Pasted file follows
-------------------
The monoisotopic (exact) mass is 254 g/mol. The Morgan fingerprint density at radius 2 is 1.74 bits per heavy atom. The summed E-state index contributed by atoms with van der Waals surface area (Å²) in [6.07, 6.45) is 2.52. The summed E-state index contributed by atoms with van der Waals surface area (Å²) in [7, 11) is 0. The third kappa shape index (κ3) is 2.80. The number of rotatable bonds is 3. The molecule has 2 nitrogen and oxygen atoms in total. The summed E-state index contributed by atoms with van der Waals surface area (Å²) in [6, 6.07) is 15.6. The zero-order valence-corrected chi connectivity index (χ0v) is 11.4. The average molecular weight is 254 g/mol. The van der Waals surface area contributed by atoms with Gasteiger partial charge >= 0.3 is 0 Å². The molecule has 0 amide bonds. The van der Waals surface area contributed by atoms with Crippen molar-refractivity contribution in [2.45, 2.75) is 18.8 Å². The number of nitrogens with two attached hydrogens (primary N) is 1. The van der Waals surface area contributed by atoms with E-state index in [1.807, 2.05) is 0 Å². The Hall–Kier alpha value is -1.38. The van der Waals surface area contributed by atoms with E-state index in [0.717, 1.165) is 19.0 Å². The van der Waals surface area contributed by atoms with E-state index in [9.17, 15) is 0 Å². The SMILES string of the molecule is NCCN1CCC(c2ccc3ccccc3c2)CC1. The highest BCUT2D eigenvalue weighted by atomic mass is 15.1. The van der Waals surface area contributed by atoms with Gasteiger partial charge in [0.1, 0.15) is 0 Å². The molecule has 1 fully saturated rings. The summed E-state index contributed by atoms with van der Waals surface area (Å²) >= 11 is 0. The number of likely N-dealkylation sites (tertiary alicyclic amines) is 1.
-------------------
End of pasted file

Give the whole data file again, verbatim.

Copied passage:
The monoisotopic (exact) mass is 254 g/mol. The Morgan fingerprint density at radius 2 is 1.74 bits per heavy atom. The summed E-state index contributed by atoms with van der Waals surface area (Å²) in [6.07, 6.45) is 2.52. The summed E-state index contributed by atoms with van der Waals surface area (Å²) in [7, 11) is 0. The third kappa shape index (κ3) is 2.80. The number of rotatable bonds is 3. The molecule has 2 nitrogen and oxygen atoms in total. The summed E-state index contributed by atoms with van der Waals surface area (Å²) in [6, 6.07) is 15.6. The zero-order valence-corrected chi connectivity index (χ0v) is 11.4. The average molecular weight is 254 g/mol. The van der Waals surface area contributed by atoms with Gasteiger partial charge >= 0.3 is 0 Å². The molecule has 0 amide bonds. The van der Waals surface area contributed by atoms with Crippen molar-refractivity contribution in [2.45, 2.75) is 18.8 Å². The number of nitrogens with two attached hydrogens (primary N) is 1. The van der Waals surface area contributed by atoms with E-state index in [1.807, 2.05) is 0 Å². The Hall–Kier alpha value is -1.38. The van der Waals surface area contributed by atoms with E-state index in [0.717, 1.165) is 19.0 Å². The van der Waals surface area contributed by atoms with E-state index in [9.17, 15) is 0 Å². The SMILES string of the molecule is NCCN1CCC(c2ccc3ccccc3c2)CC1. The highest BCUT2D eigenvalue weighted by atomic mass is 15.1. The van der Waals surface area contributed by atoms with Gasteiger partial charge in [0.1, 0.15) is 0 Å². The molecule has 1 fully saturated rings. The summed E-state index contributed by atoms with van der Waals surface area (Å²) >= 11 is 0. The number of likely N-dealkylation sites (tertiary alicyclic amines) is 1.